After the second book, she said, she wanted to write something less heavy, something less serious, and it so happened that six years ago she was at a Mexico beach reading a book by Tristan Taormino about all kinds of non-monogamous relationships, swingers, polygamous and all sorts of things. “I’m reading this book, and I go ‘Wow, how do these people live’.” She wanted to explore their lives, and then at the same resort there was this woman, a travel rep, who inspired Ameera’s character. She was a Canadian working in Mexico on a two-year contract. “And I wondered how does she leave behind her life and live alone, who are her friends, what keeps her going, etc.”

The two ideas somehow gelled together in that one week and laid the foundation for the book. The character of Azeez and the Air India tragedy came later. “He came to me as magic. I was struggling with this book, and hadn’t yet found the essence of Ameera. What is she about, what is her real story. I had written all kinds of back stories about her family but none of them was really fitting in. So I put the book away for a while and almost gave up on it.”

Then one day, she was teaching an emerging writers’ workshop, and “One of the great thing about these writers is that they have so much enthusiasm, they don’t have the kind of struggle you have when you are writing your third book,” she said. “I was very uplifted by these people. On the way back from that workshop, I’m on my bike, I hear a voice, and it is very loud. It said ‘here is your character, his name is Azeez and this is what happened to him’. So I start to meditate on what I heard. A lot of authors talk about the origin of the stories they write, about the inspiration behind them. Where do they come from? Do they come from spirits?”

In the book, Azeez is on the Air India flight that went down on the shores of Ireland in 1985. Farzana was 15 years old then. “It is strange that this idea about the Air India tragedy should come to me, it was not my story, I was in no way connected to it. I said, ‘what the hell is that’. But I was going to take it seriously, because you must take the voices in your head seriously. I started researching and then I became obsessed.”

Farzana runs a social work private practice, that is her bread and butter, “writing is the jam”. “I’m in a very lucky position these days as I only do part-time work. Mostly I write in the mornings for a few hours.” In her work she comes across many people, some of them in dire situation. Do they provide fodder for her stories, her characters? “No, not so much. My writing and my day job are sort of compartmentalized. Besides, ethically we are not supposed to write about our clients. It is their story they must tell them, right? What I borrow from my experience is that a lot of work that I do is swimming in emotion. In therapy work you have to connect with your clients, the same is about writing, you have to care for your characters in a very deep way, express their sorrow, their happiness.”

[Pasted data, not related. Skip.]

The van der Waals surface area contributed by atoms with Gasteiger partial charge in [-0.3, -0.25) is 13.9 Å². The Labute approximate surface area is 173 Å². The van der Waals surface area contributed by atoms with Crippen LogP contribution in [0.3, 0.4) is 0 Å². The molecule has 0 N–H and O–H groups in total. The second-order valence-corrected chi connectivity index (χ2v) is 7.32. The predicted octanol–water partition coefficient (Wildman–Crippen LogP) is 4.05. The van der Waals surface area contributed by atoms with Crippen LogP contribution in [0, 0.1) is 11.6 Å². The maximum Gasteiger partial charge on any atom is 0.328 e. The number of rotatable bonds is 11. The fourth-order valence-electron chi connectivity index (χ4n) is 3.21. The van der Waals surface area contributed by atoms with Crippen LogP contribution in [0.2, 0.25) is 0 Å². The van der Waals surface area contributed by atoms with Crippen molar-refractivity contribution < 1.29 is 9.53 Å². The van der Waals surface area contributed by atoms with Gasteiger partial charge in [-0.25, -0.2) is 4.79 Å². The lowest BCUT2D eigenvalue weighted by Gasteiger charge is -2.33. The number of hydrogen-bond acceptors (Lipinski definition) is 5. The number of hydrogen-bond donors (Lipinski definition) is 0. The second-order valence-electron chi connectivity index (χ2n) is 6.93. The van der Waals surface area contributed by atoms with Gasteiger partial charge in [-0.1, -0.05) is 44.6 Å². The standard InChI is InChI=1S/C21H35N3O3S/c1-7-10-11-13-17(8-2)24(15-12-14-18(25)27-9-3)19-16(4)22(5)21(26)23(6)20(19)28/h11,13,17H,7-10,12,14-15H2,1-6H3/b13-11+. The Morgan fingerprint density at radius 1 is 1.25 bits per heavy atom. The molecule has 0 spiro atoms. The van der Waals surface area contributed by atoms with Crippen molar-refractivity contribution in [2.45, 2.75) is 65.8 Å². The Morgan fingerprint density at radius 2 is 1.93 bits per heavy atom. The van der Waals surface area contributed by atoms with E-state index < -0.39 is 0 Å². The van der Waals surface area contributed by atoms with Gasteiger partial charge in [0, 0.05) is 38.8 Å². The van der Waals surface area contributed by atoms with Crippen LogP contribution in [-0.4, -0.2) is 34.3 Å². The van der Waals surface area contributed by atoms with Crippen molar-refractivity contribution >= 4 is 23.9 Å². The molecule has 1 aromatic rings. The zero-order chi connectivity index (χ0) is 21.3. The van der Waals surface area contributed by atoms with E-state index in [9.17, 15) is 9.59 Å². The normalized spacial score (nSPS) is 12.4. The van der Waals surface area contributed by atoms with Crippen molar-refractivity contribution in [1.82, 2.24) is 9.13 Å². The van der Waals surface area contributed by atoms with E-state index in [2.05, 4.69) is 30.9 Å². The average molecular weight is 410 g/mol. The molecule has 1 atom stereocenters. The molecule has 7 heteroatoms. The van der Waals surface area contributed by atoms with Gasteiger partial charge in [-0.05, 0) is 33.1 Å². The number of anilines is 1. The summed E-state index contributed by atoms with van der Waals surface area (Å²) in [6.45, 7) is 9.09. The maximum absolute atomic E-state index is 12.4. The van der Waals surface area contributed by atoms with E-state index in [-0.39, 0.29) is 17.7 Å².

Many writers have a hard time separating the writer from the narrator. Does she have to struggle with that? “You want the narrator to tell the story. As a writer I may have my own agenda, but that is not the same as that of the narrator, right? You have to be true to the story. And then there are spirit guides. Some of my best writing comes when I’m in that state of mind. The pretty sentences come when I’m in the shower, and then I rush out and jot them down. Then there are inspiring moments when you are on your way to sleep or in the mornings when your mind is not troubled by intellectual pursuits. When your mind is blank.

“I don’t know how all this works but in our quiet moments we hear voices. And I have tried to play with this idea in this book where Azeez is a spirit and how he tries to connect with Ameera. But his character had to be challenging, complex. I didn’t want to make it easy for him, didn’t want him to be a benign spirit. He must struggle and learn how to communicate with the living.”

Death and loss are twin themes that run through her narratives. Has losing her mother at a tender age influenced her as a writer? “I think what shaped me was the loss.” Farzana said. “Loss is a theme I have visited in all my novels in some form or other, and I think my unconscious mind has been unravelling the meaning of such a potent loss ever since my mother died.”

She admires the writings of M.G. Vassenji, Zadie Smith and Shauna Singh Baldwin. About her writing process, Farzana said she did not have any outline or a plot when she set out to write the first two books. “It just came. Of course, I had to revise the prose, edit and such, but the story itself remained more or less unchanged.” The third one was quiet a struggle. But with the fourth she wants to have a plan, and would like to plot the story because it is reassuring when you know where you are going. The forthcoming book is going to be about Dawoodi Bohras and about “our dirty secret” — female circumcision or FGM as more commonly known.